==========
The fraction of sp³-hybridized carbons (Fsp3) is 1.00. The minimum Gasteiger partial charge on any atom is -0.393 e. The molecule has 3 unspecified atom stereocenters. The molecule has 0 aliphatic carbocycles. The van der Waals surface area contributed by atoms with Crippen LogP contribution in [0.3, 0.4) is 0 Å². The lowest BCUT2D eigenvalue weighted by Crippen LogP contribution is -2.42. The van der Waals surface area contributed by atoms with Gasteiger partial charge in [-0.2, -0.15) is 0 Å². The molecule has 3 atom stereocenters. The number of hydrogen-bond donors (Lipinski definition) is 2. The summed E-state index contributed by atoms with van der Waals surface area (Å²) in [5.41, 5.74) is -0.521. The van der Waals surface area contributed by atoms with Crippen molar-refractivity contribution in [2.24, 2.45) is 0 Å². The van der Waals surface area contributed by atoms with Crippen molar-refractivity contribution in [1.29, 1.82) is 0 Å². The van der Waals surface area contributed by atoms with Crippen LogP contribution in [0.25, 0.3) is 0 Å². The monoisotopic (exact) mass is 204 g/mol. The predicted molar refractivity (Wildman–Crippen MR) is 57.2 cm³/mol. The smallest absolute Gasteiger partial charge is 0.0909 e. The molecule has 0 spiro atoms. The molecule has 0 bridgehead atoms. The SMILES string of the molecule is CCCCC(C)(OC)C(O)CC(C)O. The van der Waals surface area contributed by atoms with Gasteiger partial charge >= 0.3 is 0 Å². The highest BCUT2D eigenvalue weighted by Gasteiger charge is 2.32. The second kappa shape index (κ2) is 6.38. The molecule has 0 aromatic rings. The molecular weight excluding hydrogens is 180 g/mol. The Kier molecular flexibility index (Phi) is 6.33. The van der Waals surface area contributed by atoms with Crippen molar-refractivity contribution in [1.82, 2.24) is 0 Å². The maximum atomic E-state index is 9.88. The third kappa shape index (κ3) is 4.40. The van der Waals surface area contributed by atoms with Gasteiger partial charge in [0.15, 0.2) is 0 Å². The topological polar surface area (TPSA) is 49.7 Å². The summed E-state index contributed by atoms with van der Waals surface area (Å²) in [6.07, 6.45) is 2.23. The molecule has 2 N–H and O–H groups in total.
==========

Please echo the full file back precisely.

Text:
The fraction of sp³-hybridized carbons (Fsp3) is 1.00. The minimum Gasteiger partial charge on any atom is -0.393 e. The molecule has 3 unspecified atom stereocenters. The molecule has 0 aliphatic carbocycles. The van der Waals surface area contributed by atoms with Crippen LogP contribution in [0.3, 0.4) is 0 Å². The lowest BCUT2D eigenvalue weighted by Crippen LogP contribution is -2.42. The van der Waals surface area contributed by atoms with Gasteiger partial charge in [-0.2, -0.15) is 0 Å². The molecule has 3 atom stereocenters. The number of hydrogen-bond donors (Lipinski definition) is 2. The summed E-state index contributed by atoms with van der Waals surface area (Å²) in [5.41, 5.74) is -0.521. The van der Waals surface area contributed by atoms with Crippen molar-refractivity contribution in [2.24, 2.45) is 0 Å². The van der Waals surface area contributed by atoms with Crippen molar-refractivity contribution in [1.29, 1.82) is 0 Å². The van der Waals surface area contributed by atoms with Crippen LogP contribution in [0.25, 0.3) is 0 Å². The monoisotopic (exact) mass is 204 g/mol. The predicted molar refractivity (Wildman–Crippen MR) is 57.2 cm³/mol. The smallest absolute Gasteiger partial charge is 0.0909 e. The molecule has 0 spiro atoms. The molecule has 0 bridgehead atoms. The SMILES string of the molecule is CCCCC(C)(OC)C(O)CC(C)O. The van der Waals surface area contributed by atoms with Gasteiger partial charge >= 0.3 is 0 Å². The highest BCUT2D eigenvalue weighted by Gasteiger charge is 2.32. The second kappa shape index (κ2) is 6.38. The molecule has 0 aromatic rings. The molecular weight excluding hydrogens is 180 g/mol. The Kier molecular flexibility index (Phi) is 6.33. The van der Waals surface area contributed by atoms with Crippen molar-refractivity contribution in [1.82, 2.24) is 0 Å². The maximum atomic E-state index is 9.88. The third kappa shape index (κ3) is 4.40. The van der Waals surface area contributed by atoms with Gasteiger partial charge in [0.15, 0.2) is 0 Å². The topological polar surface area (TPSA) is 49.7 Å². The summed E-state index contributed by atoms with van der Waals surface area (Å²) in [6.07, 6.45) is 2.23. The molecule has 2 N–H and O–H groups in total.